- Select the highest burst mode your camera has

I like to have shutter speeds over 1000th of a sec whenever I can. I tend to shoot in aperture priority mode. On you camera it will likely have a Av on the mode dial. I aperture priority I select the f/stop and let the camera select the shutter speed.

Everything is going to depend on the lighting situation. In most cases I like to shoot at ISO 320 and my f/stop is set to 5.6. I often am taking BIF shots with an Canon EF 400mm f/5.6 L USM or a Canon EF 70-200mm f/4 L USM with an attached EF 1.4x Teleconverter (with results in a maximum f/stop of 5.6).

If need be I will select a higher ISO to get a faster shutter speed. Since both of my lens combinations can only go to f/5.6 then I need to adjust the ISO to achieve a faster shutter speed.

ISO, aperture, and shutter speed...I talk about these BIG THREE in a different blog.

Once you have the big three ready to go, now you need to make a few more adjustments. In AI Servo focus mode your camera will be able to continually focus as your subject flies through the air and you track it with your cat like speed. Without setting your camera to AI Servo, you camera will lock in a focus as the bird moves and before you know it, the bird is out of focus again and again, and again.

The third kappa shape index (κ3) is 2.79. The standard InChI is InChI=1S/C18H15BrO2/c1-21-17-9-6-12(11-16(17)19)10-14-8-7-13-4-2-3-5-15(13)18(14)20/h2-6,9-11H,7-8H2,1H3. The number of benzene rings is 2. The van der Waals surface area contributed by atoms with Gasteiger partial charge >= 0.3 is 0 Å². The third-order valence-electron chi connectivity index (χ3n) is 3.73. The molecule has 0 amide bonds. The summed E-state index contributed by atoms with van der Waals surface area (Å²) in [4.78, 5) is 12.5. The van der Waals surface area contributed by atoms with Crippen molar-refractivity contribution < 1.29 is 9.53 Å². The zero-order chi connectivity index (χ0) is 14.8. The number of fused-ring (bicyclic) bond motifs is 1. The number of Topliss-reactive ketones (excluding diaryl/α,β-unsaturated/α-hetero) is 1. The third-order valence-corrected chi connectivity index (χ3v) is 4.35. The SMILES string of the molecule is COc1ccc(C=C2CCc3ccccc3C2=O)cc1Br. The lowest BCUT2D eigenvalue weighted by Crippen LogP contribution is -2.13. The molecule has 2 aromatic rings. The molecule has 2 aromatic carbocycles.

Selecting the center focus point allows you to use your camera light a sight on a gun. If you are like me, you will be surprise just how hard it is to follow a moving bird by looking through your lens. Practice, practice, practice.

Here is what a Nikon or Canon focus screen might look like:

With you camera in AI Servo and the center focus point selected, the next thing to do is select your cameras fastest drive/burst mode. Hopefully you camera can at least shoot 4-5 frames per second., otherwise you may miss some nice wing action.